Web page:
Oyster Harvesting: Health and Safety
Harvesting bivalve shellfish in Mannion Bay is both unsafe and against the law. Sewage contamination and biotoxin closures are shown on the map based on the BC Centre for Disease Control‘s Shellfish Harvesting Status Map.
The area in yellow is closed year round to all shellfish harvesting due to natural contamination from toxins present in various species of plankton that oysters and other shellfish feed on. For information about toxic biotoxins see Plankton.
The area in pink is closed due to septic contamination. Sewage can originate from pleasure boats that lack holding tanks and moor overnight in Kwilákm; from Snug Cove’s live-aboard boats; and from poorly maintained private septic systems located on lands around the Bay. The Snug Cove Sewer System, which serves about 100 connections, and does not include Deep Bay or Snug Point residences, pipes partially treated sewage to release just off Dorman Point. From there, tide and current can sweep the sewage around Snug Point to settle in Kwilákm.
Diseases associated with sewage contamination include ear infections, diarrhea, and hepatitis. Monitoring water quality is critical for public health. During the swimming season, Vancouver Coastal Health tests water off Bowen’s beaches for the presence and quantity of fecal coliform bacteria.
Fecal coliform is an indicator the water that has been contaminated by sewage. When beaches are officially closed to swimming, you’d best stay out of the water.
What can we do? When private septic systems bordering Terminal Creek or Kwilákm are poorly maintained, they can leak raw or partially treated sewage and excess nitrogen into the sea. If you have your own septic system, set up a service contract for your system and commit to a regular schedule of maintenance with an inspection and pump out as needed.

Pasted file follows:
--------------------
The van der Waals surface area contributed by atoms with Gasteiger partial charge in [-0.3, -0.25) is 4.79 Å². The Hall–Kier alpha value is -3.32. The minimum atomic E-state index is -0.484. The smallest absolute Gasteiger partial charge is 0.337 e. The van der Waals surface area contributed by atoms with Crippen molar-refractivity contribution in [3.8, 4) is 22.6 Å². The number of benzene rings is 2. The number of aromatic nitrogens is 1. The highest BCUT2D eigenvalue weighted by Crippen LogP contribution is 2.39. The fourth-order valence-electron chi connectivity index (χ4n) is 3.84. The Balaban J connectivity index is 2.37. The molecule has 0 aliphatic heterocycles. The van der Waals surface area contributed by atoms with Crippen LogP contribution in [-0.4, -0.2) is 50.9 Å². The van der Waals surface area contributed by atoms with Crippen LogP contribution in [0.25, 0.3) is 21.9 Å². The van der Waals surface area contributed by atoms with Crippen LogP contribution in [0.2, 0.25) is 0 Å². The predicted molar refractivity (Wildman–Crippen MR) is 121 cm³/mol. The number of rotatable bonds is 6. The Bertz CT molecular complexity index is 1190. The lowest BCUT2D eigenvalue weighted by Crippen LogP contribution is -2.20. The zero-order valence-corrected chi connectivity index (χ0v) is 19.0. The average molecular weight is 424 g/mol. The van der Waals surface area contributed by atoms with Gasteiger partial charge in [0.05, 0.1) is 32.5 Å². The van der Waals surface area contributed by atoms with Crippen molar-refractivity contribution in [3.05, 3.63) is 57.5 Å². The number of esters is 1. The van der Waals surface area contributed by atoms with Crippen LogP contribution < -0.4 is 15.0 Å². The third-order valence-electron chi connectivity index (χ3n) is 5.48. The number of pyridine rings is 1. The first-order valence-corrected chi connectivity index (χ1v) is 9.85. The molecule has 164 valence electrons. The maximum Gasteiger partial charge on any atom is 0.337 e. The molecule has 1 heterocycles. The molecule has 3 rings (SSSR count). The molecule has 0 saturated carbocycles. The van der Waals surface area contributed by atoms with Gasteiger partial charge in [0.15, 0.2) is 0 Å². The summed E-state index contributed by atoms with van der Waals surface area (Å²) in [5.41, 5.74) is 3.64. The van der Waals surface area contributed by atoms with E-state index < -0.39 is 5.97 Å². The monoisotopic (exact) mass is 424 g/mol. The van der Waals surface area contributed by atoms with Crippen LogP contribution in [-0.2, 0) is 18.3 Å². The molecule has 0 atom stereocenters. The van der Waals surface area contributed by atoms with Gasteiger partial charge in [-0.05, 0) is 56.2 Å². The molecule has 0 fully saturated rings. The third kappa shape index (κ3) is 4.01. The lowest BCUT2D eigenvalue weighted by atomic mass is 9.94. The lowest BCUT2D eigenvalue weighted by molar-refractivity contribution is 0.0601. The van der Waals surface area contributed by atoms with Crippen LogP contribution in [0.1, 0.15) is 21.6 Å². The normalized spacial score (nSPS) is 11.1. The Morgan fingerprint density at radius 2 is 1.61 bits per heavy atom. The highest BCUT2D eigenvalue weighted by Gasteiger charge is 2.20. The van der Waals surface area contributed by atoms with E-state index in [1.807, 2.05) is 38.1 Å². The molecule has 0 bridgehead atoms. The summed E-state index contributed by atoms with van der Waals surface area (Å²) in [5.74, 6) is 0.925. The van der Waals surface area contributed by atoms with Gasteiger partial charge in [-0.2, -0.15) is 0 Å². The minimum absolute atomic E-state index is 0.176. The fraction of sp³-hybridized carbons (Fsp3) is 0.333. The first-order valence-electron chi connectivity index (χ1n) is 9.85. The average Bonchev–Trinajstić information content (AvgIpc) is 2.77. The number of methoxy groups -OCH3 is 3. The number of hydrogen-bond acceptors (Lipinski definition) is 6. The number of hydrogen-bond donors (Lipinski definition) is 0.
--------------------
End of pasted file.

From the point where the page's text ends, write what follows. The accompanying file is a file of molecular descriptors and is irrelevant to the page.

Paralytic Shellfish Poisoning
How do oysters fit into this story? Because oysters feed by filtering microscopic organisms from the water, impurities and bacteria present in the water will stay behind in the oyster’s tissue and build up over time. As a result, bacteria can be 100 times more concentrated within the oyster’s tissue than in the surrounding water.
Red tide is a common name for harmful algal blooms which result from large concentrations of aquatic organisms. Harmful algal blooms happen when algae grows so much in an area of the ocean that it discolours the water with a reddish or reddish-brown colour. Water draining from the land and containing sewage and fertilizer can transport nutrients to the sea and stimulate bloom events. Red tides commonly bloom in late summer and early fall when the water is warm.
Bivalve shellfish (clams, oysters, and mussels) concentrate the poisons in their body. Paralytic shellfish poisoning (PSP) occurs when humans or other mammals (including your pet) eat bivalve shellfish contaminated with large concentrations of poisonous aquatic organisms. According to the BC Centre for Disease Control, PSP symptoms can include: tingling and numbness spreading from lips and mouth, dizziness, nausea, vomiting, and paralysis. Time between ingestion and onset is between 30 minutes and three hours. Respiratory failure and death can occur within 12 hours.